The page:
Speak out of line at work, and you may soon be out of a job without a paycheck to buy food or pay rent.

Defy a teacher by saying something that disrupts the learning environment, and you may find yourself in trouble and removed from the classroom or school.

Bully someone on the Internet, and you may end up in court and then in jail.

Slander someone publicly and get sued.

It’s easy to imagine a bumper sticker saying, “Go Ahead and Make My Day. Slander Me in Public and on the Internet.”

In addition, if you believe the American media is pure of heart and honest to a “T” since it is  protected by the First Amendment of the US Constitution, you are mistaken and out of touch with reality.

Cornell University Law School says, The First Amendment of the United States Constitution protects the right to freedom of religion and freedom of expression from government interference. [that is it!]”

In addition, nowhere does it say anything about honesty and accuracy in reporting the news or expressing opinions. However, the United States attempted to remedy this with the Fairness Doctrine in 1949, which died under President Reagan and when President George H. W Bush threatened to veto the Fairness Doctrine if Congress attempted to bring it back.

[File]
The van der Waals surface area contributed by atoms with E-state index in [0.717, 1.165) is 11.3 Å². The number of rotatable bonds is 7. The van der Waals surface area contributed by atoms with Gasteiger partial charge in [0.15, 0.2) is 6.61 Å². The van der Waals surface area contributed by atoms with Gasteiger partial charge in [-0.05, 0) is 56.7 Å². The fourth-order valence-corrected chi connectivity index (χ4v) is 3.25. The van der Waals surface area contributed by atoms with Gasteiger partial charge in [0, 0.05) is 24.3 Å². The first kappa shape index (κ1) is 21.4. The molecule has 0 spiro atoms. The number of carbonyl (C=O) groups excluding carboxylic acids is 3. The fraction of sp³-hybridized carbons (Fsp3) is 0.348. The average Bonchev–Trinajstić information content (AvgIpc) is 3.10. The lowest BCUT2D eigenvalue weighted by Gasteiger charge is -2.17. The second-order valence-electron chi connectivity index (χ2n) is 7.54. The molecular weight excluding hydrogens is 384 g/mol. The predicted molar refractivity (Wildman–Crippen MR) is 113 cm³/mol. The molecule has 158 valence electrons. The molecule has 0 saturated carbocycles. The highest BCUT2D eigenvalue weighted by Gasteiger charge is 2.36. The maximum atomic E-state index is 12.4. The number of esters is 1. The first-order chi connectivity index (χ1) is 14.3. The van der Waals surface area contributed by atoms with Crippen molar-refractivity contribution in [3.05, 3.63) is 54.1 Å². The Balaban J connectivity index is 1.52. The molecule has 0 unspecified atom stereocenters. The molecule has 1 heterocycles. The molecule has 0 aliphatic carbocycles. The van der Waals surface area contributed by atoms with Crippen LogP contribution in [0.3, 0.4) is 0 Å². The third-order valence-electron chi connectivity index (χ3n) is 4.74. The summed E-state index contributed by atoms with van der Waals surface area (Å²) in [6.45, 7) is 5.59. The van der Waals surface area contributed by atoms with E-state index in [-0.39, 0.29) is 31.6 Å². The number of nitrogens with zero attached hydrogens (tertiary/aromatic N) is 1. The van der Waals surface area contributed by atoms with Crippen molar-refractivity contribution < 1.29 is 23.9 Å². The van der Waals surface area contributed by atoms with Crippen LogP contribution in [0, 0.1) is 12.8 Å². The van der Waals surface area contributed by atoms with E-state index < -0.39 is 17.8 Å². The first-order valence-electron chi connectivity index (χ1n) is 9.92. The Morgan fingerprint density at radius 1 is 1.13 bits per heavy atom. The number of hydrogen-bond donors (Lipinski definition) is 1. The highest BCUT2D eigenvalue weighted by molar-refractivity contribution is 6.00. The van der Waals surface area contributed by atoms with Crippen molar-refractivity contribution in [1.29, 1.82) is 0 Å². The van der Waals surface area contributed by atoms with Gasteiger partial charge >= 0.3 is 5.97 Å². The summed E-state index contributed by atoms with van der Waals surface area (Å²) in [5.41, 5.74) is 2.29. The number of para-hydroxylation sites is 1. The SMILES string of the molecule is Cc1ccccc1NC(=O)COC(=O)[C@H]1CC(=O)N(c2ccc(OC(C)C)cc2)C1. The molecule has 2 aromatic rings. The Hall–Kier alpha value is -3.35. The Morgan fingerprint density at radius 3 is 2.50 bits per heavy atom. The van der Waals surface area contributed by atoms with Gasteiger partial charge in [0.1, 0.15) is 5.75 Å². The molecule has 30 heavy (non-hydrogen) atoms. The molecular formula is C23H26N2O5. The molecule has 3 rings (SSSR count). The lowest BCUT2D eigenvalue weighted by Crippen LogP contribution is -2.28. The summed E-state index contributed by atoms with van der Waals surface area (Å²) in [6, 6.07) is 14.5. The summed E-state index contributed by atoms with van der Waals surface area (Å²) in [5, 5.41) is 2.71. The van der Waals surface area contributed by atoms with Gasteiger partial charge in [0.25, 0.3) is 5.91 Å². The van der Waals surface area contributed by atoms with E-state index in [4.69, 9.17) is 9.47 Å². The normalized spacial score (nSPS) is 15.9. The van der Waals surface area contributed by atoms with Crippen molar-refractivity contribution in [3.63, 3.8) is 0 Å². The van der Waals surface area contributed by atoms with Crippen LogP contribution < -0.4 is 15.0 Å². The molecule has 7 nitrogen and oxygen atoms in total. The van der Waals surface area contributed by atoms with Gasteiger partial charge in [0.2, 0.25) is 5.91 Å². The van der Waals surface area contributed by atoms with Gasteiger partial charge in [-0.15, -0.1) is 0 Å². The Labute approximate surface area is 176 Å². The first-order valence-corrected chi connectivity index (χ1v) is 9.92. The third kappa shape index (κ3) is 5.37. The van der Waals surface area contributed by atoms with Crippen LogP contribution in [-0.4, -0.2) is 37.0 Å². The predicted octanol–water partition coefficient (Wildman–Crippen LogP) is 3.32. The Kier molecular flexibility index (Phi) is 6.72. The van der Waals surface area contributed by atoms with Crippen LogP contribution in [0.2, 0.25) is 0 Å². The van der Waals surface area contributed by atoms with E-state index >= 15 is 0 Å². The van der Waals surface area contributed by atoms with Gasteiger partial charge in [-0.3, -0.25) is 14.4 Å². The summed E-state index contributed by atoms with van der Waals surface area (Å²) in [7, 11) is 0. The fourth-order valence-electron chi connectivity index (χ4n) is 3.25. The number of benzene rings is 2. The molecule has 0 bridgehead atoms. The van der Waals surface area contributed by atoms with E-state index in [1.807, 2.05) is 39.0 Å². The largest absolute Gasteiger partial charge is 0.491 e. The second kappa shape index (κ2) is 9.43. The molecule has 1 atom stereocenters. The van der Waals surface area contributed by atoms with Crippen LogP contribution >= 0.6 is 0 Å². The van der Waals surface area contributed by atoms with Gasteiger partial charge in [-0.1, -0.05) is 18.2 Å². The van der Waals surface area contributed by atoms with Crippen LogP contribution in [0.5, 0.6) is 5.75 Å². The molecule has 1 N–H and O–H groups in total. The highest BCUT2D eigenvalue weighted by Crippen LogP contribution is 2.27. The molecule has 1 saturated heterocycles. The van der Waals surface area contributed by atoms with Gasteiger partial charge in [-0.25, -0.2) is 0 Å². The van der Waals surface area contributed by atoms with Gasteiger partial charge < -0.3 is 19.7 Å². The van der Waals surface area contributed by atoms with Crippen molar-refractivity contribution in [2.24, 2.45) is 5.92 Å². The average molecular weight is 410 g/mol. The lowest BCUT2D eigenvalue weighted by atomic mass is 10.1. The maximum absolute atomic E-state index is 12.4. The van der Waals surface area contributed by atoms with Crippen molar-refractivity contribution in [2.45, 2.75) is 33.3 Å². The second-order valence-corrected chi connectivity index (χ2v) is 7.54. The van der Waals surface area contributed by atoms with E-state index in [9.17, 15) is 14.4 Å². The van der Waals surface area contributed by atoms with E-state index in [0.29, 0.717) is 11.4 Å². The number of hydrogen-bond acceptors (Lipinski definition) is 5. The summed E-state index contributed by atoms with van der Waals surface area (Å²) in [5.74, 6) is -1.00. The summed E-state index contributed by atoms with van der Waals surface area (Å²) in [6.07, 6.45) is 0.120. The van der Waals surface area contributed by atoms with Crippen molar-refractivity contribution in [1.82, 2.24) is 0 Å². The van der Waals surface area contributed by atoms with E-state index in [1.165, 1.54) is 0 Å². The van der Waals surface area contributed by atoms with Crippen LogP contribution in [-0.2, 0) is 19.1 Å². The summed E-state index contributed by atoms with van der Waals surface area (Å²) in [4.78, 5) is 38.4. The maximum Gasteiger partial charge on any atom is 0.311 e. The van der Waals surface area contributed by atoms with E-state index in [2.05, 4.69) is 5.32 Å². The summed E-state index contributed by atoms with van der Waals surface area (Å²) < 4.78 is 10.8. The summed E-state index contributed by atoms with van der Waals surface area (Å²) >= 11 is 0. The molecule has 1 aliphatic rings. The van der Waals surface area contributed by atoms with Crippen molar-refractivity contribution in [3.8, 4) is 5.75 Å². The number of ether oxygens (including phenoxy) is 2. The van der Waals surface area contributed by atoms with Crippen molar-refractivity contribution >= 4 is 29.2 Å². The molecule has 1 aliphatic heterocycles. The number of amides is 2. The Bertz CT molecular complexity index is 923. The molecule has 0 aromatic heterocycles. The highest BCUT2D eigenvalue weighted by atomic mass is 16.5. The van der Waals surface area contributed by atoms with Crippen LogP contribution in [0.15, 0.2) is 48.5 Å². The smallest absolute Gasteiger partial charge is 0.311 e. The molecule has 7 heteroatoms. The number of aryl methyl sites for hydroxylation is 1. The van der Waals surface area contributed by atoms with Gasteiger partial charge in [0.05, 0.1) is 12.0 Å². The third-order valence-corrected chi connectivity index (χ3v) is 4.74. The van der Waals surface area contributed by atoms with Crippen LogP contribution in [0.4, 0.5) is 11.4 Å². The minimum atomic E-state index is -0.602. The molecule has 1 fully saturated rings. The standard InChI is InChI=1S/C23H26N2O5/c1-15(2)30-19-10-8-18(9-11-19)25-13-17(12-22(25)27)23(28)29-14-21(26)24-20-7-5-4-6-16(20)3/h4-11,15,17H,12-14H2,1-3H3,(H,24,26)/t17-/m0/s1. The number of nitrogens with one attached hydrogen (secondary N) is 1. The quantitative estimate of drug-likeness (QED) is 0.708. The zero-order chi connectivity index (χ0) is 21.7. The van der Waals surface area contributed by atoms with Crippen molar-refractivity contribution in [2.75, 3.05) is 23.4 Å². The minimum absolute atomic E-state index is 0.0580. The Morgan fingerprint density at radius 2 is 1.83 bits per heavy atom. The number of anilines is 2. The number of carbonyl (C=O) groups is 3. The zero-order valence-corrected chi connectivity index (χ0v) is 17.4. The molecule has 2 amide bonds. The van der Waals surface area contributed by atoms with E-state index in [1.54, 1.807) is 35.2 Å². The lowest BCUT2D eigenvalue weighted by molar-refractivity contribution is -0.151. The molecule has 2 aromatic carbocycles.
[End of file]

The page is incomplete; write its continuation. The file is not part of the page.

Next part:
I majored in journalism and earned a BA in that field.  I then taught high school journalism in addition to English. Over the years, I learned that what the media reports is rife with mistakes and bias.  In fact, soon after President Reagan vetoed and killed the Fairness Doctrine, conservative talk radio was born, which is 100% biased and often misleading.

Continued on July 11, 2012 in The meaning of Democracy’s Freedoms and the Nature of the Western Media Beast – Part 3 or return to  Part 1

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Lloyd Lofthouse is the award-winning author of The Concubine Saga. When you love a Chinese woman, you marry her family and culture too. This is the love story Sir Robert Hart did not want the world to discover.

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The Illusion of Freedom – Part 3/4

May 9, 2012

For another example of restrictions of freedom of speech in the United States, in times of war there may be reasons to restrict US First Amendment rights because of conflicts with national security.